This week we’re joined by Chicago filmmaker & performer, Henry Hanson!

(This interview was edited and condensed for clarity)


CA: Hey Henry! Hit us with your bio.

HH: My name is Henry Hanson. I'm a director and producer and sometimes performer, here in Chicago. I use they/them/theirs pronouns and I am super excited to be here. Thanks to Camara Ambassador for inviting me and letting me ramble.

CA: Are you developing any projects in quarantine?

HH: I'm actually for using my first feature film at the moment. It's called Snow People. It's written and directed by Olivia Lilley and we're producing it through our nonprofit production company, Pop Magic productions– you can find out more at This project is part of the inaugural class of the Chicago independent producers lab which I'm super excited about. Another project I'll talk about is a comedy short film called 'The Park.' In this one, I am a co-creator, co-writer, and acting in it. It's super fun, low budget and just scrappy.

CA: How do you see film distribution changing since theatres are closed?

HH: I'm not sure if I have a big picture prediction about the future of film distribution, but something that I've loved that I've seen pop up is the resurgence of drive-in movies, which I think is so cool. I think there's been a lot of cool live streams too. I really appreciate these sorts of creative solutions that allow there to still be this sort of like event aspect of film distribution, because I think that's something that's really important in like creating hype and getting people to feel the gravity of films is creating an event.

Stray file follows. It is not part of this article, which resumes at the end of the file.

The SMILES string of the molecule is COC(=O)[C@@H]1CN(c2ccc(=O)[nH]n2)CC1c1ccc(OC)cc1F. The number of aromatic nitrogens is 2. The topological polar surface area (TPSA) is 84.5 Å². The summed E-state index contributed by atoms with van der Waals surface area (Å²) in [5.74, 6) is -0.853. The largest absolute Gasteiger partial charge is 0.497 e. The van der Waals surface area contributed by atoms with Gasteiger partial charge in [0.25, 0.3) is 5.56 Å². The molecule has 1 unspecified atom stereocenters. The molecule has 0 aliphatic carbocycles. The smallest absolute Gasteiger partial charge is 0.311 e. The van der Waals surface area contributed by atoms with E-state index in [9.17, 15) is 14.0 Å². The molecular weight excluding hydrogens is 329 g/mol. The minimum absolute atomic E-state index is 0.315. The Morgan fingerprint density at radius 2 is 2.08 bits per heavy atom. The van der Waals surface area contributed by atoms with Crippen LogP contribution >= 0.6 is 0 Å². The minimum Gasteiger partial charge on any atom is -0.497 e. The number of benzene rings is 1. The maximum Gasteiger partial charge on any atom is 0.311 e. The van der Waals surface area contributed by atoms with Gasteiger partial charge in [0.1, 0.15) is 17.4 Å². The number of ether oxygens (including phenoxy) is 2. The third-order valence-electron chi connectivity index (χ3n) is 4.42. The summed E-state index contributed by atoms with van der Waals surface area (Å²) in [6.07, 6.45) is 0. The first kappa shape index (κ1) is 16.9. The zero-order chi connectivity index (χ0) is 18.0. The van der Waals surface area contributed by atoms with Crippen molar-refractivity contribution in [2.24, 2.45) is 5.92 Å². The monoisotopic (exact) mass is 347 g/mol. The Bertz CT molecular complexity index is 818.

CA: As an artist and activist, how do you see those two roles supporting each other?

HH: There is always a place for art in different social movements. Whether that's catalyzing force that is resistance music or the way that it can be used for political education, whether that's propaganda or documentary or infographics. But I also think that there are a lot of things that need to be done in these movements. And you're not always going to get to bring your pre-existing skills to the table. And it's okay.

CA: Any organizations you'd like to shout out?

HH: I would like to shout out the abolitionists organizations that have been working over the years to lay the groundwork for the movement that we are seeing right now. Shout out to, Black Visions Collective in Minneapolis, Survived and Punished in New York, Critical Resistance– an amazing abolitionist organization, Black and Pink is a national organization supporting LGBTQ incarcerated people. Shout out to the mutual aid networks that have popped up in the wake of COVID or solidified or strengthened themselves and shout out to everyone doing jail support. I think that's so awesome. If you want to get involved in that, let me know.

CA: Thank you, Henry!

HH:  Thank you so much Camera Ambassador for having me on this Filmmaker Friday– it's been an absolute joy. Feel free to reach out on Instagram (@degeneracy_now), or you can email me at Have a great weekend.


 Check out the video interview (and all our #filmmakerfriday videos on Youtube):